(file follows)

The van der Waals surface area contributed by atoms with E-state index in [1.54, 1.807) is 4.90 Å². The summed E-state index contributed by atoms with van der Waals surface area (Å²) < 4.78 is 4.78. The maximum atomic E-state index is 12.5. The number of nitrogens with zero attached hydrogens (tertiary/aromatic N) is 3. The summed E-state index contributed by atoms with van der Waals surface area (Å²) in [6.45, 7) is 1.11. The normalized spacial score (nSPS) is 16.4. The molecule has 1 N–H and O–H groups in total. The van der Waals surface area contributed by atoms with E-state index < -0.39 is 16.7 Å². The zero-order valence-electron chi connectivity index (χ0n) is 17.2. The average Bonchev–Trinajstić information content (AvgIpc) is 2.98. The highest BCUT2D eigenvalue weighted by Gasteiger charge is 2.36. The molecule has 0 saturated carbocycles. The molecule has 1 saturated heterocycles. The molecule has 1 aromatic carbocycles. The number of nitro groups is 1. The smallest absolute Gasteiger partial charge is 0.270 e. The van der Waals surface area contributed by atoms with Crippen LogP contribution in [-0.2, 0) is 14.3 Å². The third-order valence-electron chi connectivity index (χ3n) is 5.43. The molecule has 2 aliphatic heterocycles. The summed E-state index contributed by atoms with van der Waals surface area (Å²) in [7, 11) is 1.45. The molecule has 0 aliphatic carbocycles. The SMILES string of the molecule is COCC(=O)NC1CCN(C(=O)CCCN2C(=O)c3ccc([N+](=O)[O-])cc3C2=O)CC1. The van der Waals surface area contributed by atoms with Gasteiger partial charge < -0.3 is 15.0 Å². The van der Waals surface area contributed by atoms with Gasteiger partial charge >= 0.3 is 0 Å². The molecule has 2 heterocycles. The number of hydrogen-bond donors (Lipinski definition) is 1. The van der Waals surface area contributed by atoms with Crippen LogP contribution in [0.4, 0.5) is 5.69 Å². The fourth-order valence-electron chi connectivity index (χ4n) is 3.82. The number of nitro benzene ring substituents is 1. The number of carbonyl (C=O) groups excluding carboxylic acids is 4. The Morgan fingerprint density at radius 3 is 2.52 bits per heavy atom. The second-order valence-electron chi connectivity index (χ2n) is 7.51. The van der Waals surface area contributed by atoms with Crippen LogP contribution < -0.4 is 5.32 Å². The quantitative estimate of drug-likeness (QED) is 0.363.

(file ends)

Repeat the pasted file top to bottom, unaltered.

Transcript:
The van der Waals surface area contributed by atoms with E-state index in [1.54, 1.807) is 4.90 Å². The summed E-state index contributed by atoms with van der Waals surface area (Å²) < 4.78 is 4.78. The maximum atomic E-state index is 12.5. The number of nitrogens with zero attached hydrogens (tertiary/aromatic N) is 3. The summed E-state index contributed by atoms with van der Waals surface area (Å²) in [6.45, 7) is 1.11. The normalized spacial score (nSPS) is 16.4. The molecule has 1 N–H and O–H groups in total. The van der Waals surface area contributed by atoms with E-state index < -0.39 is 16.7 Å². The zero-order valence-electron chi connectivity index (χ0n) is 17.2. The average Bonchev–Trinajstić information content (AvgIpc) is 2.98. The highest BCUT2D eigenvalue weighted by Gasteiger charge is 2.36. The molecule has 0 saturated carbocycles. The molecule has 1 saturated heterocycles. The molecule has 1 aromatic carbocycles. The number of nitro groups is 1. The smallest absolute Gasteiger partial charge is 0.270 e. The van der Waals surface area contributed by atoms with Crippen LogP contribution in [-0.2, 0) is 14.3 Å². The third-order valence-electron chi connectivity index (χ3n) is 5.43. The molecule has 2 aliphatic heterocycles. The summed E-state index contributed by atoms with van der Waals surface area (Å²) in [7, 11) is 1.45. The molecule has 0 aliphatic carbocycles. The SMILES string of the molecule is COCC(=O)NC1CCN(C(=O)CCCN2C(=O)c3ccc([N+](=O)[O-])cc3C2=O)CC1. The van der Waals surface area contributed by atoms with Gasteiger partial charge < -0.3 is 15.0 Å². The van der Waals surface area contributed by atoms with Gasteiger partial charge >= 0.3 is 0 Å². The molecule has 2 heterocycles. The number of hydrogen-bond donors (Lipinski definition) is 1. The van der Waals surface area contributed by atoms with Crippen LogP contribution in [0.4, 0.5) is 5.69 Å². The fourth-order valence-electron chi connectivity index (χ4n) is 3.82. The number of nitro benzene ring substituents is 1. The number of carbonyl (C=O) groups excluding carboxylic acids is 4. The Morgan fingerprint density at radius 3 is 2.52 bits per heavy atom. The second-order valence-electron chi connectivity index (χ2n) is 7.51. The van der Waals surface area contributed by atoms with Crippen LogP contribution < -0.4 is 5.32 Å². The quantitative estimate of drug-likeness (QED) is 0.363.